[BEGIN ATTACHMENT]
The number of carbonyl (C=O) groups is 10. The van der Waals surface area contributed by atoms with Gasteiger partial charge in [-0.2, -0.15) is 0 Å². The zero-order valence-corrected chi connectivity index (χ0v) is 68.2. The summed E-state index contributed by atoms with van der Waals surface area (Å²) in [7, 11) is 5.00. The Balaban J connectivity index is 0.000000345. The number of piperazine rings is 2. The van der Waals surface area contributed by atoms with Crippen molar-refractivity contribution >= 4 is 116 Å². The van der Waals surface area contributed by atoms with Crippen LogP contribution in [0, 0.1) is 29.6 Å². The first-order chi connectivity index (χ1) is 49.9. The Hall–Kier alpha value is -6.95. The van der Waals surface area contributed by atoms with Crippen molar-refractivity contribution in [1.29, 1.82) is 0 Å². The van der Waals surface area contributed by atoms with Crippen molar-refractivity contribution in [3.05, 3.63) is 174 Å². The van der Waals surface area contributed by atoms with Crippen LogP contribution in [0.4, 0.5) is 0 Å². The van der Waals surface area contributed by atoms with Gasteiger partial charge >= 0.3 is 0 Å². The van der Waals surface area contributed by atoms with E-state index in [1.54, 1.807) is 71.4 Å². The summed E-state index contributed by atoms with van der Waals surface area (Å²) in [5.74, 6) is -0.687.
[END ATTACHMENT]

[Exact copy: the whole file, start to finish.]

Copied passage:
The number of carbonyl (C=O) groups is 10. The van der Waals surface area contributed by atoms with Gasteiger partial charge in [-0.2, -0.15) is 0 Å². The zero-order valence-corrected chi connectivity index (χ0v) is 68.2. The summed E-state index contributed by atoms with van der Waals surface area (Å²) in [7, 11) is 5.00. The Balaban J connectivity index is 0.000000345. The number of piperazine rings is 2. The van der Waals surface area contributed by atoms with Crippen molar-refractivity contribution >= 4 is 116 Å². The van der Waals surface area contributed by atoms with Crippen LogP contribution in [0, 0.1) is 29.6 Å². The first-order chi connectivity index (χ1) is 49.9. The Hall–Kier alpha value is -6.95. The van der Waals surface area contributed by atoms with Crippen molar-refractivity contribution in [1.29, 1.82) is 0 Å². The van der Waals surface area contributed by atoms with Crippen molar-refractivity contribution in [3.05, 3.63) is 174 Å². The van der Waals surface area contributed by atoms with Crippen LogP contribution in [0.4, 0.5) is 0 Å². The van der Waals surface area contributed by atoms with Gasteiger partial charge >= 0.3 is 0 Å². The van der Waals surface area contributed by atoms with E-state index in [1.54, 1.807) is 71.4 Å². The summed E-state index contributed by atoms with van der Waals surface area (Å²) in [5.74, 6) is -0.687.